Gear modifications

Good morning. So winter here in Ohio. Looking at Reflex boot…wondering if an update is needed or trying to do some mods to it. Unfortunately I am not an engineer, nor do I have the appropriate tools to perform huge mods to the Reflex. There are all kinds of tips and suggestions out there. I prefer this sample size for my question.

I have two extra reflex boots. What would be a safe place to start?
Will making mods to a front boot, hardshell really result in better skiing? More buoys?
Does this now make a perfectly reliable and safe, thus far, boot unreliable and unsafe?

School of thought seems to be to flatten the boot bottom from toe to heel, and cut down the height of the cuff. There are other radical mods floating around out there but i am not savvy enough to pull them off.

thoughts? pictures? all welcomed.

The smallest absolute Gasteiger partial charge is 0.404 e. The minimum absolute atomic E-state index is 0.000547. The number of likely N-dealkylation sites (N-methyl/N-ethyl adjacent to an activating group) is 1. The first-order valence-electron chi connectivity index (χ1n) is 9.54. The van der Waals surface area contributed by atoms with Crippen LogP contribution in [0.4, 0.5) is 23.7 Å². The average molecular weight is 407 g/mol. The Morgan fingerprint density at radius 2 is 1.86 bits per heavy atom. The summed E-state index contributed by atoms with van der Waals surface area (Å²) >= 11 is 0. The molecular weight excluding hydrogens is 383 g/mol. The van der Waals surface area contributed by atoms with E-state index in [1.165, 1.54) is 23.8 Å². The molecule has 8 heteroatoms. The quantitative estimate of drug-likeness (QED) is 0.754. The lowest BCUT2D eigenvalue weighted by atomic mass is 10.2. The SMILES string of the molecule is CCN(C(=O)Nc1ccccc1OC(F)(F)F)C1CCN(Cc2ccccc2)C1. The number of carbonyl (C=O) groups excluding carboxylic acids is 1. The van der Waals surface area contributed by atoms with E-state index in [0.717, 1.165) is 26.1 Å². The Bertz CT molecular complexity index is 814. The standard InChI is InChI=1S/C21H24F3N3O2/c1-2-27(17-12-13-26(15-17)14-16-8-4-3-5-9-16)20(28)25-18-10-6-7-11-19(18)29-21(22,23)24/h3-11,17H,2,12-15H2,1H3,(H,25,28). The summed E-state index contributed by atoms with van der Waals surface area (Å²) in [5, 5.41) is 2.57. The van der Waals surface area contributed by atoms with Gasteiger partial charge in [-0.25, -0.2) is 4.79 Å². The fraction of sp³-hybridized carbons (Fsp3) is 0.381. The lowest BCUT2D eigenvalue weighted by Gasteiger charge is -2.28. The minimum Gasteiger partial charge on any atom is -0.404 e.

I will say the vast majority of reflex boot users do not modify them at all.

A small number more than that will do mild modifications to keep the boot from rocking such as putting a wad of JB weld under the boot with some release agent to bed the shell down to the plate better.

Beyond that I think you’re off down the rabbit hole with people flattening the shell, pinning the cuffs forwards, cutting the lower to make it flex more etc. Do you regularly run 35 and touch 38? If the answer is no I will say they don’t make any difference - and I will tell you if you pin the cuff and get out of position you can force a pre-release when the cuff would have otherwise moved.